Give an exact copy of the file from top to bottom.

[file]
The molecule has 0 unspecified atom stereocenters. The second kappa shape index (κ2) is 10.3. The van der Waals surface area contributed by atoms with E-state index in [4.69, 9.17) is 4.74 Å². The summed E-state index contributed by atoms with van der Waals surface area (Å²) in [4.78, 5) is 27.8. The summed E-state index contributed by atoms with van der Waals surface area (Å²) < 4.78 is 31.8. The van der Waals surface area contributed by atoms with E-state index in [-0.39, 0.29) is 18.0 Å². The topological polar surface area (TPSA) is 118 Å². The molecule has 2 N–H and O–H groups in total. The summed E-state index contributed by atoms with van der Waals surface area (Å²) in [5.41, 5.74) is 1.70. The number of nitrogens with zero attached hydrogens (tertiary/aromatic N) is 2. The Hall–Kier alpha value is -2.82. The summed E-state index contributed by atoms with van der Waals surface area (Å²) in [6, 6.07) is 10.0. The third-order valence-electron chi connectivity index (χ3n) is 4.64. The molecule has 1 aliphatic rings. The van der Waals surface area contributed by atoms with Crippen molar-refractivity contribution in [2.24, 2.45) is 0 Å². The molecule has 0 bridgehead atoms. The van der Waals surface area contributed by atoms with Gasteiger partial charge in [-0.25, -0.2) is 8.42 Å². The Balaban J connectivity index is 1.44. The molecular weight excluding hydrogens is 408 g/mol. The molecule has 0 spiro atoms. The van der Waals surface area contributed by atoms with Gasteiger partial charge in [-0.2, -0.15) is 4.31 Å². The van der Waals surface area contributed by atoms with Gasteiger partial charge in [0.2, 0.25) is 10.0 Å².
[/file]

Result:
The molecule has 0 unspecified atom stereocenters. The second kappa shape index (κ2) is 10.3. The van der Waals surface area contributed by atoms with E-state index in [4.69, 9.17) is 4.74 Å². The summed E-state index contributed by atoms with van der Waals surface area (Å²) in [4.78, 5) is 27.8. The summed E-state index contributed by atoms with van der Waals surface area (Å²) < 4.78 is 31.8. The van der Waals surface area contributed by atoms with E-state index in [-0.39, 0.29) is 18.0 Å². The topological polar surface area (TPSA) is 118 Å². The molecule has 2 N–H and O–H groups in total. The summed E-state index contributed by atoms with van der Waals surface area (Å²) in [5.41, 5.74) is 1.70. The number of nitrogens with zero attached hydrogens (tertiary/aromatic N) is 2. The Hall–Kier alpha value is -2.82. The summed E-state index contributed by atoms with van der Waals surface area (Å²) in [6, 6.07) is 10.0. The third-order valence-electron chi connectivity index (χ3n) is 4.64. The molecule has 1 aliphatic rings. The van der Waals surface area contributed by atoms with Crippen molar-refractivity contribution in [2.24, 2.45) is 0 Å². The molecule has 0 bridgehead atoms. The van der Waals surface area contributed by atoms with Gasteiger partial charge in [-0.25, -0.2) is 8.42 Å². The Balaban J connectivity index is 1.44. The molecular weight excluding hydrogens is 408 g/mol. The molecule has 0 spiro atoms. The van der Waals surface area contributed by atoms with Gasteiger partial charge in [-0.2, -0.15) is 4.31 Å². The van der Waals surface area contributed by atoms with Gasteiger partial charge in [0.2, 0.25) is 10.0 Å².